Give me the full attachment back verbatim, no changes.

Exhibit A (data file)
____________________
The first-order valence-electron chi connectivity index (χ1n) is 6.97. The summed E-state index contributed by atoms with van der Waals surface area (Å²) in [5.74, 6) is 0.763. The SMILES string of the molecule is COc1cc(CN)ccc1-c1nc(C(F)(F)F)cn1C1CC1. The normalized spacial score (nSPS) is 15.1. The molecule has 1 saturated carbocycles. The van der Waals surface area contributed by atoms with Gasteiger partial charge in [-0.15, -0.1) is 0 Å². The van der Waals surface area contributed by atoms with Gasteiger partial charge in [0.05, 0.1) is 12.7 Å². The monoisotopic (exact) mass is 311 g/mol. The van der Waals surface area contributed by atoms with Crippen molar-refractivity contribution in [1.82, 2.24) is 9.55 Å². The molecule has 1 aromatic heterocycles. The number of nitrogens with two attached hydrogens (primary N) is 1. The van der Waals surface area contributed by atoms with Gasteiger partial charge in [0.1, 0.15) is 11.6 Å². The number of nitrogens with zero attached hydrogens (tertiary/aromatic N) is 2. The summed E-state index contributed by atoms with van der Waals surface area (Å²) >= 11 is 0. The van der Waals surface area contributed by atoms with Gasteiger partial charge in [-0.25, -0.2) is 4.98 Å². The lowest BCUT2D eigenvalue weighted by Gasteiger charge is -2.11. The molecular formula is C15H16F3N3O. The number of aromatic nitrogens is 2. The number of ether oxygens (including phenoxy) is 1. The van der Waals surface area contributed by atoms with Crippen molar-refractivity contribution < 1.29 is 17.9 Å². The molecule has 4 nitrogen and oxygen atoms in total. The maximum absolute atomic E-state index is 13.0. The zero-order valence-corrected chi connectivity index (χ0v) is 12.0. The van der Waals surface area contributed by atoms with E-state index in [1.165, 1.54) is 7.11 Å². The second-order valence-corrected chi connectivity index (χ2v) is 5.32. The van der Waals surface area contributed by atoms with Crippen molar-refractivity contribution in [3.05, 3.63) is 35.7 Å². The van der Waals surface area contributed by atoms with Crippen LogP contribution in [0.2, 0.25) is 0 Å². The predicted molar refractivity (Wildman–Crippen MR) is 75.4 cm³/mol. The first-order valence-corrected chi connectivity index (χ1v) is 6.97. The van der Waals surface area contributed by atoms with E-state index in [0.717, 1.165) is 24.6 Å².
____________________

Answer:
The first-order valence-electron chi connectivity index (χ1n) is 6.97. The summed E-state index contributed by atoms with van der Waals surface area (Å²) in [5.74, 6) is 0.763. The SMILES string of the molecule is COc1cc(CN)ccc1-c1nc(C(F)(F)F)cn1C1CC1. The normalized spacial score (nSPS) is 15.1. The molecule has 1 saturated carbocycles. The van der Waals surface area contributed by atoms with Gasteiger partial charge in [-0.15, -0.1) is 0 Å². The van der Waals surface area contributed by atoms with Gasteiger partial charge in [0.05, 0.1) is 12.7 Å². The monoisotopic (exact) mass is 311 g/mol. The van der Waals surface area contributed by atoms with Crippen molar-refractivity contribution in [1.82, 2.24) is 9.55 Å². The molecule has 1 aromatic heterocycles. The number of nitrogens with two attached hydrogens (primary N) is 1. The van der Waals surface area contributed by atoms with Gasteiger partial charge in [0.1, 0.15) is 11.6 Å². The number of nitrogens with zero attached hydrogens (tertiary/aromatic N) is 2. The summed E-state index contributed by atoms with van der Waals surface area (Å²) >= 11 is 0. The van der Waals surface area contributed by atoms with Gasteiger partial charge in [-0.25, -0.2) is 4.98 Å². The lowest BCUT2D eigenvalue weighted by Gasteiger charge is -2.11. The molecular formula is C15H16F3N3O. The number of aromatic nitrogens is 2. The number of ether oxygens (including phenoxy) is 1. The van der Waals surface area contributed by atoms with Crippen molar-refractivity contribution < 1.29 is 17.9 Å². The molecule has 4 nitrogen and oxygen atoms in total. The maximum absolute atomic E-state index is 13.0. The zero-order valence-corrected chi connectivity index (χ0v) is 12.0. The van der Waals surface area contributed by atoms with E-state index in [1.165, 1.54) is 7.11 Å². The second-order valence-corrected chi connectivity index (χ2v) is 5.32. The van der Waals surface area contributed by atoms with Crippen molar-refractivity contribution in [3.05, 3.63) is 35.7 Å². The van der Waals surface area contributed by atoms with Crippen LogP contribution in [0.2, 0.25) is 0 Å². The predicted molar refractivity (Wildman–Crippen MR) is 75.4 cm³/mol. The first-order valence-corrected chi connectivity index (χ1v) is 6.97. The van der Waals surface area contributed by atoms with E-state index in [0.717, 1.165) is 24.6 Å².